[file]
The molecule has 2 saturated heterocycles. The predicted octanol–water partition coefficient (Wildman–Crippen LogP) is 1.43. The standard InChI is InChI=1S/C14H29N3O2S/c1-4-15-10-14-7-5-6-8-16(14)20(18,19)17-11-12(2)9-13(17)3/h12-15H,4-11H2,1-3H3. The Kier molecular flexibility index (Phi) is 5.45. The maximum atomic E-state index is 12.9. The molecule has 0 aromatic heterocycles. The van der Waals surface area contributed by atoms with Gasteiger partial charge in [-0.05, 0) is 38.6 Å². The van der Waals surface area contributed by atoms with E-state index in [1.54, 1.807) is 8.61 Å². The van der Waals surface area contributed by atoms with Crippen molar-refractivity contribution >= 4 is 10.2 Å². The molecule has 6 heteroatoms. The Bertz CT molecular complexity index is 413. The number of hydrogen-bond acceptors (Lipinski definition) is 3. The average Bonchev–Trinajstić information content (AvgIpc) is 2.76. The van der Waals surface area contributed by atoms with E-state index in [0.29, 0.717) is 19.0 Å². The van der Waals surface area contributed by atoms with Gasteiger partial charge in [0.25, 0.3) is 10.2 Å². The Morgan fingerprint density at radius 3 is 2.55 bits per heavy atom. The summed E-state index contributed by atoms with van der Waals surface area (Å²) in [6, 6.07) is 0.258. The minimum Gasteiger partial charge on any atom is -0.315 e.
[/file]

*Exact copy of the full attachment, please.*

The molecule has 2 saturated heterocycles. The predicted octanol–water partition coefficient (Wildman–Crippen LogP) is 1.43. The standard InChI is InChI=1S/C14H29N3O2S/c1-4-15-10-14-7-5-6-8-16(14)20(18,19)17-11-12(2)9-13(17)3/h12-15H,4-11H2,1-3H3. The Kier molecular flexibility index (Phi) is 5.45. The maximum atomic E-state index is 12.9. The molecule has 0 aromatic heterocycles. The van der Waals surface area contributed by atoms with Gasteiger partial charge in [-0.05, 0) is 38.6 Å². The van der Waals surface area contributed by atoms with E-state index in [1.54, 1.807) is 8.61 Å². The van der Waals surface area contributed by atoms with Crippen molar-refractivity contribution >= 4 is 10.2 Å². The molecule has 6 heteroatoms. The Bertz CT molecular complexity index is 413. The number of hydrogen-bond acceptors (Lipinski definition) is 3. The average Bonchev–Trinajstić information content (AvgIpc) is 2.76. The van der Waals surface area contributed by atoms with E-state index in [0.29, 0.717) is 19.0 Å². The van der Waals surface area contributed by atoms with Gasteiger partial charge in [0.25, 0.3) is 10.2 Å². The Morgan fingerprint density at radius 3 is 2.55 bits per heavy atom. The summed E-state index contributed by atoms with van der Waals surface area (Å²) in [6, 6.07) is 0.258. The minimum Gasteiger partial charge on any atom is -0.315 e.